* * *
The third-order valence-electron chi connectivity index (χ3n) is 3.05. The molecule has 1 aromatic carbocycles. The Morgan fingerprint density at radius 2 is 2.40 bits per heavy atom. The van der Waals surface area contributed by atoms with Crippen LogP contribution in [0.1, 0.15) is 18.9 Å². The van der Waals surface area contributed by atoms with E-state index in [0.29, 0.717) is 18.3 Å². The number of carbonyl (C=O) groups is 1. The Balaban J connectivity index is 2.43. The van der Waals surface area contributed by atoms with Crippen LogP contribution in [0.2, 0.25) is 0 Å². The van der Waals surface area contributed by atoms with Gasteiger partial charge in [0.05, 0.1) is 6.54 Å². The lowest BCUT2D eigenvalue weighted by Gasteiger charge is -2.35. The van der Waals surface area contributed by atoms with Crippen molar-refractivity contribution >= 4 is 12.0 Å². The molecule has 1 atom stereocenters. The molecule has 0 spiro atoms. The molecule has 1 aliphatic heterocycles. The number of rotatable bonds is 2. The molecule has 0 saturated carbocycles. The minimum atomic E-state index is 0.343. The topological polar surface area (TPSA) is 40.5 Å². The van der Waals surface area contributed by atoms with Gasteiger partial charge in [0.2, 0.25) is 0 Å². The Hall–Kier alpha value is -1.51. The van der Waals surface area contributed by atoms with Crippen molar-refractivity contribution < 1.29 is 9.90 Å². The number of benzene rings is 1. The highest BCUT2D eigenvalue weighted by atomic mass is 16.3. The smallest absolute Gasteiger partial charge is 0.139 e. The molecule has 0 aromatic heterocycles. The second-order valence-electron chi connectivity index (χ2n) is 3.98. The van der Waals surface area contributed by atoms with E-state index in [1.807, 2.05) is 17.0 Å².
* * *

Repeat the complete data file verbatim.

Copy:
The third-order valence-electron chi connectivity index (χ3n) is 3.05. The molecule has 1 aromatic carbocycles. The Morgan fingerprint density at radius 2 is 2.40 bits per heavy atom. The van der Waals surface area contributed by atoms with Crippen LogP contribution in [0.1, 0.15) is 18.9 Å². The van der Waals surface area contributed by atoms with E-state index in [0.29, 0.717) is 18.3 Å². The number of carbonyl (C=O) groups is 1. The Balaban J connectivity index is 2.43. The van der Waals surface area contributed by atoms with Crippen LogP contribution in [0.2, 0.25) is 0 Å². The van der Waals surface area contributed by atoms with Gasteiger partial charge in [0.05, 0.1) is 6.54 Å². The lowest BCUT2D eigenvalue weighted by Gasteiger charge is -2.35. The van der Waals surface area contributed by atoms with Crippen molar-refractivity contribution >= 4 is 12.0 Å². The molecule has 1 atom stereocenters. The molecule has 0 spiro atoms. The molecule has 1 aliphatic heterocycles. The number of rotatable bonds is 2. The molecule has 0 saturated carbocycles. The minimum atomic E-state index is 0.343. The topological polar surface area (TPSA) is 40.5 Å². The van der Waals surface area contributed by atoms with Gasteiger partial charge in [0.2, 0.25) is 0 Å². The Hall–Kier alpha value is -1.51. The van der Waals surface area contributed by atoms with Crippen molar-refractivity contribution < 1.29 is 9.90 Å². The number of benzene rings is 1. The highest BCUT2D eigenvalue weighted by atomic mass is 16.3. The smallest absolute Gasteiger partial charge is 0.139 e. The molecule has 0 aromatic heterocycles. The second-order valence-electron chi connectivity index (χ2n) is 3.98. The van der Waals surface area contributed by atoms with E-state index in [1.807, 2.05) is 17.0 Å².